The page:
lowerVal = min(180,lowerVal + 2)
            if recordflag==1:
                coms.append([pygame.time.get_ticks()-timeoffset,lower,lowerVal])
        if bopen == 1: #check for grip open
            gripVal=max( 90,gripVal - 5)
            if recordflag==1:
                coms.append([pygame.time.get_ticks()-timeoffset,grip,gripVal])
        if bclose == 1: #check for grip close
            gripVal=min(179,gripVal + 5)
            if recordflag==1:
                coms.append([pygame.time.get_ticks()-timeoffset,grip,gripVal])
        if rud < -0.5: #check for right joystick increase             upperVal=min(162,upperVal+2)             if recordflag==1:                 coms.append([pygame.time.get_ticks()-timeoffset,upper,upperVal])         if rud > 0.5: #check for right joystick reduce
            upperVal=max(56,upperVal-2)
            if recordflag==1:
                coms.append([pygame.time.get_ticks()-timeoffset,upper,upperVal])
        if playflag==0:  #normal use. Execute inputs directly                   
            pz.setOutput (pan, panVal) #now send updated signals to the 4 servos
            pz.setOutput (lower, lowerVal)
            pz.setOutput (grip, gripVal)
            pz.setOutput (upper, upperVal)
            print "panVal "+str(panVal) #now print updated values in the terminal
            print "gripVal "+str(gripVal)
            print "lowerVal "+str(lowerVal)
            print "upperVal "+str(upperVal)
            clock.tick(20) #wait for a bit
            subprocess.call("clear") #clear the screen

        else: #replay mode. get inputs from coms list
            pygame.time.wait(coms[playcount][0]-sval)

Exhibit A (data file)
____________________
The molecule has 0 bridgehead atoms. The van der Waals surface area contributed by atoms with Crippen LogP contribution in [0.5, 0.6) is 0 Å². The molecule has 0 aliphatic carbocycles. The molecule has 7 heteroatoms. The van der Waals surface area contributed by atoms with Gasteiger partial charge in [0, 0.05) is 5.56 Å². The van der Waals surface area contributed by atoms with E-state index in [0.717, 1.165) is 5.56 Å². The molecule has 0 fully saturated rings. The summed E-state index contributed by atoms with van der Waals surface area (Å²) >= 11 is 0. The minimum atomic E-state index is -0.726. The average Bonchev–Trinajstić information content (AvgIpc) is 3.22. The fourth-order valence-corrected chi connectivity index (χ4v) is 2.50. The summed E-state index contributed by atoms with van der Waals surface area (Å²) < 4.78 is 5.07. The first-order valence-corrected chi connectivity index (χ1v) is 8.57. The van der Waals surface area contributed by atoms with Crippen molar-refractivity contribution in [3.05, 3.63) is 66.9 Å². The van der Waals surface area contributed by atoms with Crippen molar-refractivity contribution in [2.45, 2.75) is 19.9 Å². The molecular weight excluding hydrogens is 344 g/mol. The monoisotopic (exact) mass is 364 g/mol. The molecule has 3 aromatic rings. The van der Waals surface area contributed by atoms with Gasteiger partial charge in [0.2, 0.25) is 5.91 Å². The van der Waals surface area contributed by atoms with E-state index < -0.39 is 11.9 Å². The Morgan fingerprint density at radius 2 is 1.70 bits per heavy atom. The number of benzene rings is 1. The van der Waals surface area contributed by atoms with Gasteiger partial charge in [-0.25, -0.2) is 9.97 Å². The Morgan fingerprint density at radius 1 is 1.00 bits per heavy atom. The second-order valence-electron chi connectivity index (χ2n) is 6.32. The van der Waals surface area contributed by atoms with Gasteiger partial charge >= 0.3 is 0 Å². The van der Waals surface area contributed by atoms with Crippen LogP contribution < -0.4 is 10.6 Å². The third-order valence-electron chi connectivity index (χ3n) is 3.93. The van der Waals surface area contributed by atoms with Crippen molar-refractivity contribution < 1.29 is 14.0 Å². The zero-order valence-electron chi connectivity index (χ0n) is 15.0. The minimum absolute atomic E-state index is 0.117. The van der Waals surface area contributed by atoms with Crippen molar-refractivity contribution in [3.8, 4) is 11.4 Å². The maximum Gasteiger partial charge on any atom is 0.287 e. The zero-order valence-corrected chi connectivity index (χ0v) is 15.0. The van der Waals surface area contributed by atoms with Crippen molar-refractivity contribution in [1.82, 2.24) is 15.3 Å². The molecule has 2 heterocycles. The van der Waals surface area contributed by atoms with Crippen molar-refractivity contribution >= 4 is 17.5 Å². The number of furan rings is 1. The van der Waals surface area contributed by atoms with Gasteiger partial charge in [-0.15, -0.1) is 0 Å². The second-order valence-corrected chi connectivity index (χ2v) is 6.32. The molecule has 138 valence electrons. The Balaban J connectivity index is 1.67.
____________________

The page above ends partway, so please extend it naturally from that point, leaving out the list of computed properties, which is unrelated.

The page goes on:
sval=coms[playcount][0]
            pz.setOutput(coms[playcount][1],coms[playcount][2])
            print ("step: "+str(playcount)+ " output servo channel: "+str(coms[playcount][1])+ " servo setting: "+str(coms[playcount][2]))
            playcount +=1
            if playcount==len(coms):
                playflag=0
              
      
    except KeyboardInterrupt: #continue until ctrl-C
        print
        print ("Exiting")
        #print coms  #uncomment for debugging
        pygame.quit() #clean up pygame and reset picon zero board
        pz.cleanup()
        print ("Cleaned up")
        sys.exit(1) #use to ignore error retrace

Six extra buttons are used on the PS3 controller to facilitate the new features.
Buttons 8 and 9 (the rectangular and arrowhead buttons in the centre of the controller, are used to initiate and stop recording a sequence of instructions. Each time the record button is pressed a new sequence is started. However pressing the right hand joystick button will save the current sequence of instructions to a file, and these can subsequently be reloaded by pressing button 0 (the left hand one of the four on the right hand side). Once a recorded sequence is in place it can be replayed by pressing button 2, the right hand one of the group of four. The final new feature added is to press the left hand joystick button, and this resets the servos to their starting position. This is best done once the position has been approximately located by hand, as it is quite a “fierce” change otherwise. A diagram below shows the various buttons used. (double click for a larger size)

ps3buttons

When the record button is pressed it does the following:

        if brecordstart==1: #setup to start recording
            del coms[:] #delete any existing commands saved
            recordflag=1
            print("recording")
            timeoffset=pygame.time.get_ticks() #get starting time

first it deletes any existing recording held in the list coms. Then it sets a recordflag to 1, and makes a note of the current pygame time in timeoffset.
Subsequent commands initiated by other buttons note the recordflag setting and save their output appending it to the list coms, saving the timestamp, the output channel and the servo value each time they are triggered. e.g. if the grip open button bopen is pressed

        if bopen == 1: #check for grip open
            gripVal=max( 90,gripVal - 5)
            if recordflag==1:
                coms.append([pygame.time.get_ticks()-timeoffset,grip,gripVal])